On October 27, 2005, a United States Magistrate Judge held a plea hearing at which the parties tendered their Rule 11 agreement.   Defendant waived her right to have a United States District Judge conduct the Rule 11 hearing.   At this hearing, the magistrate judge erroneously stated that the maximum-rather than the mandatory minimum-statutory sentence for being adjudicated guilty of violating § 846 was ten years.   The magistrate judge's statement plainly violated Rule 11(b)(1) and the Government concedes as much.1  The mandatory minimum sentence under § 846 is ten years incarceration;  the maximum penalty is life imprisonment.

On April 25, 2006, the United States District Judge accepted Defendant's guilty plea and sentenced her to, inter alia, 120 months imprisonment (i.e., the mandatory minimum).2  Neither party objected to, or otherwise acknowledged, the magistrate judge's error at Defendant's plea hearing until the instant appeal ensued.


 Defendant now, for the first time, contends the magistrate judge's failure to correctly inform her of the correct mandatory minimum penalty for a § 846 offense during the Rule 11 hearing constitutes reversible error.   See Fed.R.Crim.P. 11(b)(1)(H)-(I).   Defendant seeks reversal of her sentence and a remand so that she may withdraw her guilty plea.   The Government, however, asks us to enforce the appeal waiver contained in paragraph 10 of the parties' Rule 11 plea agreement and dismiss this appeal.3  Because we conclude Defendant's appeal waiver is enforceable, we must dismiss this appeal without reaching the merits. See Wilken, 498 F.3d at 1166.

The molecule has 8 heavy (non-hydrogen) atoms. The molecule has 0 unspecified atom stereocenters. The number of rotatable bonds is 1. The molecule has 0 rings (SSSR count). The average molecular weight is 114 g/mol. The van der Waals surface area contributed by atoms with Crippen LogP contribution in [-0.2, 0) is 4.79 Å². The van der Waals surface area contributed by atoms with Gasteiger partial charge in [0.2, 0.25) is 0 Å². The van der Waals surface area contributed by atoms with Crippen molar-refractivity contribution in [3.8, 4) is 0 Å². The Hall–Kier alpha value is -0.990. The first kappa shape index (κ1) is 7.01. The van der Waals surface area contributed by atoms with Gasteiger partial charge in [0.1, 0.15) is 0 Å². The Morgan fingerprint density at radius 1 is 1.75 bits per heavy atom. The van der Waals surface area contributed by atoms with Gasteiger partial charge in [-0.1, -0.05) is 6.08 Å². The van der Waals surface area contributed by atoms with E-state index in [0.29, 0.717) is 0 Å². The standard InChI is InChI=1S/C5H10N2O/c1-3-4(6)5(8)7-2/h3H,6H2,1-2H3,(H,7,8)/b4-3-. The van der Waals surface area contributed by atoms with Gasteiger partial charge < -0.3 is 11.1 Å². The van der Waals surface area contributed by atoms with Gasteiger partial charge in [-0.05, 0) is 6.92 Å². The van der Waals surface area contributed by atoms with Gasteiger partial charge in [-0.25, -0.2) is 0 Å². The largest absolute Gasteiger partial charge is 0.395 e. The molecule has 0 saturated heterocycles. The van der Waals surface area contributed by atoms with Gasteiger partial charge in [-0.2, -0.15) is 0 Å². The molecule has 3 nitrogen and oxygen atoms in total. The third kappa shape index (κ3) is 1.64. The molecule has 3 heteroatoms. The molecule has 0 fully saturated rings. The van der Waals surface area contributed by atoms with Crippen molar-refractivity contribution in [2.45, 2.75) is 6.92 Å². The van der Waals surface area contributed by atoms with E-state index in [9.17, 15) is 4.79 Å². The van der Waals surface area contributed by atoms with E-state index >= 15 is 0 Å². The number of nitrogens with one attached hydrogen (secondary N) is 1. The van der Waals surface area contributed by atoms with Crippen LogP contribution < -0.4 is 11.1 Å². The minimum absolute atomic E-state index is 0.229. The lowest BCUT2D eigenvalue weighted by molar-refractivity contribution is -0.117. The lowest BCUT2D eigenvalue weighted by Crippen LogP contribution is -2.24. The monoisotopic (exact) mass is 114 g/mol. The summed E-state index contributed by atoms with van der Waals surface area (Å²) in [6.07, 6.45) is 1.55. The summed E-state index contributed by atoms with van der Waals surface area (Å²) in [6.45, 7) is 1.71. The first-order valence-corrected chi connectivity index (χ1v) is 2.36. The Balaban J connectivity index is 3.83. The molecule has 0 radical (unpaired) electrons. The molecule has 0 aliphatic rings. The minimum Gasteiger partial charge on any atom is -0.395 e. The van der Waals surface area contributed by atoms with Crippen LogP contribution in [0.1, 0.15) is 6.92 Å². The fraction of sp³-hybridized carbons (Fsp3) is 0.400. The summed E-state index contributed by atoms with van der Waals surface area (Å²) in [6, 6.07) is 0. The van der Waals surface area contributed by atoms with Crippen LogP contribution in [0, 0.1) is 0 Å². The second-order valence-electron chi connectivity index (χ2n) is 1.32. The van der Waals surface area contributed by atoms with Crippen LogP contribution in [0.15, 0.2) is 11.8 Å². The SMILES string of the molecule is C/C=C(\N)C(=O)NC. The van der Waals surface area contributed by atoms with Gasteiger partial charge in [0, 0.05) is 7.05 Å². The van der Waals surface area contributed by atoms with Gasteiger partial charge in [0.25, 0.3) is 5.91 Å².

We employ a three-prong analysis to review appeals where a defendant entered into an appeal waiver in the district court.   See Hahn, 359 F.3d at 1325.   A particular waiver's enforceability hinges on:  “(1) whether the disputed appeal falls within the scope of the waiver of appellate rights;  (2) whether the defendant knowingly and voluntarily waived h[er] appellate rights;  and (3) whether enforcing the waiver would result in a miscarriage of justice.”  Id. Our waiver-enforceability analysis is informed by contract principles, which govern plea agreements.   See id.   Whether a defendant's appeal waiver set forth in a plea agreement is enforceable is a question of law we review de novo.4  See id.


 Two of Hahn's three factors-the “within the scope of the waiver” and “miscarriage of justice” considerations-pose no problem here.   First, even strictly construing the appeal waiver and, therein, reading any ambiguities against the Government and in favor of Defendant's appellate rights, as we must, Defendant's appeal falls within the waiver's scope.   See United States v. Andis, 333 F.3d 886, 890 (8th Cir.2003), cited with approval in Hahn, 359 F.3d at 1325.   Under the Rule 11 plea agreement, Defendant waived “the right to appeal any sentence within the statutory range applicable to the statute(s) of conviction.”   Plea Agreement ¶10.   Defendant's appeal undisputably seeks to challenge the sentence imposed by the district court, which clearly fell within the statutory range.